————-By Goodluck Edafe————
MORE than ten years ago, I wrote on the issue of befitting burials. It was a respond to a strange philosophy and emerging trend in our society especially in the Christian states of South South and South East. The burial of dead relatives becomes a display of family pride and affluence. People feel proud and boast about giving befitting burials to their dead who perhaps died retched due to neglect, frustration and lack of care as if it were some awards winning venture. It is shocking that ten years after my article and in a world of new consciousness where social needs far exceed the resources at hand, the government of Delta State could still talk about or pacify the people with the folly of befitting burials for principals who suffered untimely death due to bad roads everywhere.
In last March, a collection of Secondary school principals invited to Asaba for an official meeting lost their lives in a ghastly motor accident along the Sapele – Benin expressway. And recently, the Honourable Commissioner for Basic and Secondary Education Mr. Chiedu Ebie visited the family of one of the late principals, Miss Agnes Eriayoma at Effurun. During the visit, Commissioner Ebie announced to the family perhaps with some air of pride that government will give a befitting burial ceremony to the late principals and will also assist their families in fast tracking the processing of their death benefits.
I want to tell Mr. Chiedu and his principal, Okowa that burials don’t befit the dead. For it is indeed an index of spiritual timidity for anyone needless a government to think that big burial ceremonies can befit the dead. Medical doctors don’t continue to apply treatment to patients once they are dead. They do not because treatments applied to the dead do not only amount to material waste but also are unhelpful and do not alter their circumstance. A dead man lying flat on a highway doesn’t say to himself let me leave the road before an oncoming vehicle smashes me to pieces. As they lay so they will remain until the vultures tear them apart. The holy bible says, “The living know that they will die, but the dead know nothing. They have no memory and their love, their hatred and their envy have now perished; nevermore will they have a share in anything done under the sun”. King David coined it differently, “…In the grave who will give you thanks?” Ps 6:5. To the man who wanted to bury his brother in a special way, Jesus said, “Follow me. And let the dead bury their dead”. Dead people don’t show appreciation for services delivered to them. They don’t say thank you to children for burying them with diamond caskets or to the multitude of sympathizers or to pastors for their flattering and alluring prayers. Befitting burial is all but a wiggling of a society with a malnourished spiritual civilization and social content. Beautiful casket, crowed of witnesses, abundance of food and drink, dances do not make a burial to befit the dead.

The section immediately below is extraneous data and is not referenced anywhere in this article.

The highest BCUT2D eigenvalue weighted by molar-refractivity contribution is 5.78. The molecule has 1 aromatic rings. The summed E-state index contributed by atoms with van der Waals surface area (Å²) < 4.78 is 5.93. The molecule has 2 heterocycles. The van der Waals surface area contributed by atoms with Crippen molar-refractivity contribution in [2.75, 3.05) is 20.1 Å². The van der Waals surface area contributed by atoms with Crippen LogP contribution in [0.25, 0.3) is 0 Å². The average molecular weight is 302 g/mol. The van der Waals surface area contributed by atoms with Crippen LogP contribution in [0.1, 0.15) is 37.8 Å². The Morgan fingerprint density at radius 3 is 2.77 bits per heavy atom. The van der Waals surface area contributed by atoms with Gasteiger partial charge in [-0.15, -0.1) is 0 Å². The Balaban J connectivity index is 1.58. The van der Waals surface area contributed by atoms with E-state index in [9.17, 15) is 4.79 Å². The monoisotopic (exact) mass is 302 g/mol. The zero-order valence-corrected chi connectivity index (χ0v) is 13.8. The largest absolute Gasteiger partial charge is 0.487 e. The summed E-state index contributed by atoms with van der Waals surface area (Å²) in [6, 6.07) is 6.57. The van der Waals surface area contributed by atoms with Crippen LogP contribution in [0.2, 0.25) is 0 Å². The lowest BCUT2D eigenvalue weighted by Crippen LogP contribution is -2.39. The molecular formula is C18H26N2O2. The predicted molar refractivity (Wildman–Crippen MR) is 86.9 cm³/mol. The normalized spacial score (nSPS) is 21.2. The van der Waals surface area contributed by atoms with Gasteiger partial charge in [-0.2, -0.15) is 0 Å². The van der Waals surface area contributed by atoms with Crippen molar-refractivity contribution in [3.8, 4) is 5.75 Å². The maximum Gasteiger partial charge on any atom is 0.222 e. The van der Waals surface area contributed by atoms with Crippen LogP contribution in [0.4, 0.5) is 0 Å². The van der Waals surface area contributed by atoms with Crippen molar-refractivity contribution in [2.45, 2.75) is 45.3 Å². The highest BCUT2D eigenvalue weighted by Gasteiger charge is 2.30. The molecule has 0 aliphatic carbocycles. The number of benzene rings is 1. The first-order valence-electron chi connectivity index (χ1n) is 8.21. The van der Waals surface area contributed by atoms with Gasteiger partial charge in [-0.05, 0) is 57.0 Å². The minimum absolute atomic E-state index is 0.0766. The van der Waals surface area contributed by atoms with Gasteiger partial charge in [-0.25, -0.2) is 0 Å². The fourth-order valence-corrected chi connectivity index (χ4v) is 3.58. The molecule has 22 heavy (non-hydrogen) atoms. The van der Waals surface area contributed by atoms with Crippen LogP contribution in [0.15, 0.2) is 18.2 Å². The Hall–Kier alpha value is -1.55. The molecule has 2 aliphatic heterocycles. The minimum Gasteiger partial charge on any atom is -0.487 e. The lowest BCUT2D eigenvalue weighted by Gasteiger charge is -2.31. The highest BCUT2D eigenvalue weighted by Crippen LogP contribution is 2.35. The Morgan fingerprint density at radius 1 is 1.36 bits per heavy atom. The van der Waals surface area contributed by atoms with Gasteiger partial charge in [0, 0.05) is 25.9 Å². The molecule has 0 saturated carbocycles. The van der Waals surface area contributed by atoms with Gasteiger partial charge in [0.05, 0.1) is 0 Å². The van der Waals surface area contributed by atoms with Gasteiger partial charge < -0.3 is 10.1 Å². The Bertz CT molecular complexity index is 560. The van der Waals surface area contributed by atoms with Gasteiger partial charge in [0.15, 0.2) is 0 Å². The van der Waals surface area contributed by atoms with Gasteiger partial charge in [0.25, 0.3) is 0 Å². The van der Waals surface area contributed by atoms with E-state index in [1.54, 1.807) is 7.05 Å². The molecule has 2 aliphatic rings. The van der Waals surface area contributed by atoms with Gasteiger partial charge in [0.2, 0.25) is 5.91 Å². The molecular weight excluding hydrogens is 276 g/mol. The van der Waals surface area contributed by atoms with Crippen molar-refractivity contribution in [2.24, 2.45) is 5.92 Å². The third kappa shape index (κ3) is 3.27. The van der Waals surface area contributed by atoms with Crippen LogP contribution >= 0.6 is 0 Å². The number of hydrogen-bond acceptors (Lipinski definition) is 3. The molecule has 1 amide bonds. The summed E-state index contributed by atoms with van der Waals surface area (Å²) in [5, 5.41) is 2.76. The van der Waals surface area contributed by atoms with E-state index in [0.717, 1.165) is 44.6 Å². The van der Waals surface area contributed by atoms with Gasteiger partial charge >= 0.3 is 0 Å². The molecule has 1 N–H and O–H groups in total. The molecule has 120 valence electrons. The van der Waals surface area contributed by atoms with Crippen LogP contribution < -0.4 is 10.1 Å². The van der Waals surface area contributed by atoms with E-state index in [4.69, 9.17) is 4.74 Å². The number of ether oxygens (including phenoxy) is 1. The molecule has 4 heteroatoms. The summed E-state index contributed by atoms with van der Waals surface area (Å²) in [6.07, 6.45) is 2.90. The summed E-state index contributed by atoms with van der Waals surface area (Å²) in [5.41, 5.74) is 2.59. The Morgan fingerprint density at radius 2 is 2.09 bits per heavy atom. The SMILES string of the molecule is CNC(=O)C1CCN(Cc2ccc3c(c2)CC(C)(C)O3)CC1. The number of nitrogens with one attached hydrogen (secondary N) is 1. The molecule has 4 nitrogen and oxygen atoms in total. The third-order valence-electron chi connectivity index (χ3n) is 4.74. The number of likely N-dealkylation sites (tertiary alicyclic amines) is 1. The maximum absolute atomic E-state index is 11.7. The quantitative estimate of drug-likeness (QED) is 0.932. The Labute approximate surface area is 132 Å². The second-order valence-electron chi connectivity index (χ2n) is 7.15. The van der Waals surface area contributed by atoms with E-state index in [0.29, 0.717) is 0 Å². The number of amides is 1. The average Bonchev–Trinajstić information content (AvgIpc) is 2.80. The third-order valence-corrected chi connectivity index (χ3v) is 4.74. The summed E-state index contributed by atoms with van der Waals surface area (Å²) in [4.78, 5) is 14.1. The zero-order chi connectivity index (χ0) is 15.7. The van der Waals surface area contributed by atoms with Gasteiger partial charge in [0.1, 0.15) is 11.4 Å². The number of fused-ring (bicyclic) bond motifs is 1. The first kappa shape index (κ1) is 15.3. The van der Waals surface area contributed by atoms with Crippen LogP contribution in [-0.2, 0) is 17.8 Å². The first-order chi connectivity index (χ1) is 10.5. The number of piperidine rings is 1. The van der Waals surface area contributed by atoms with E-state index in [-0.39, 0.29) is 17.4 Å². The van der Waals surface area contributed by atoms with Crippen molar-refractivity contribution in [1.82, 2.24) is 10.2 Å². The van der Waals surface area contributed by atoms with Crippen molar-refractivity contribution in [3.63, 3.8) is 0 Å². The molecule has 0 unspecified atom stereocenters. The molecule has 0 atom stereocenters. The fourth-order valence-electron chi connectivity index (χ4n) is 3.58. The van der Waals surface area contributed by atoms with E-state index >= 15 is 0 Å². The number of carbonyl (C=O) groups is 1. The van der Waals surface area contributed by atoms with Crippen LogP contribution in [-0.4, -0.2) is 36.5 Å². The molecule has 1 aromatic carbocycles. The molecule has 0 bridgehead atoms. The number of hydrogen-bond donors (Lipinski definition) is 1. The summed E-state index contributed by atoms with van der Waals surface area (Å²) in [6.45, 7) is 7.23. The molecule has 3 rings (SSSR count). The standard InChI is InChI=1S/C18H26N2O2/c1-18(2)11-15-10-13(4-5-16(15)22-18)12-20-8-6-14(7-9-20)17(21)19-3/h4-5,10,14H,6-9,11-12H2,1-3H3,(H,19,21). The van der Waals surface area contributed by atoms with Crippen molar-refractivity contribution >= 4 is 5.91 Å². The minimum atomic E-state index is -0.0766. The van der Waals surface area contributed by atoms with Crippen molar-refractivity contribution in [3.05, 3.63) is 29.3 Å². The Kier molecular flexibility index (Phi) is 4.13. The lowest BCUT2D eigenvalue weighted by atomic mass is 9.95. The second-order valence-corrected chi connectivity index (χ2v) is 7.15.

But while will there not be motor accidents in Delta State when all the roads are bad? The Amukpe – Abraka – Agbor road is terribly in bad shape. Take your car there and you will mourn for it. That road connects the three senatorial zones and essentially vital to the economy of the state but is in a total mess and long abandoned by the state government when in actual sense it should be dualized for ease of movement and safer journeys. Its inglorious state has made it a den of robbers and it is only government’s insensitivity can explain why people going to Asaba from Sapele and Ethiope West would need to pass through Edo state or PTI Effurun to Agbor or Asaba when a shorter Amukpe – Abraka – Agbor road is staring at them. Going from Ethiope West to Agbor or Asaba through Benin or PTI is a wicked imposition on the people by a mindless state government. It is an unnecessary Israelites journey in a world of science and technology.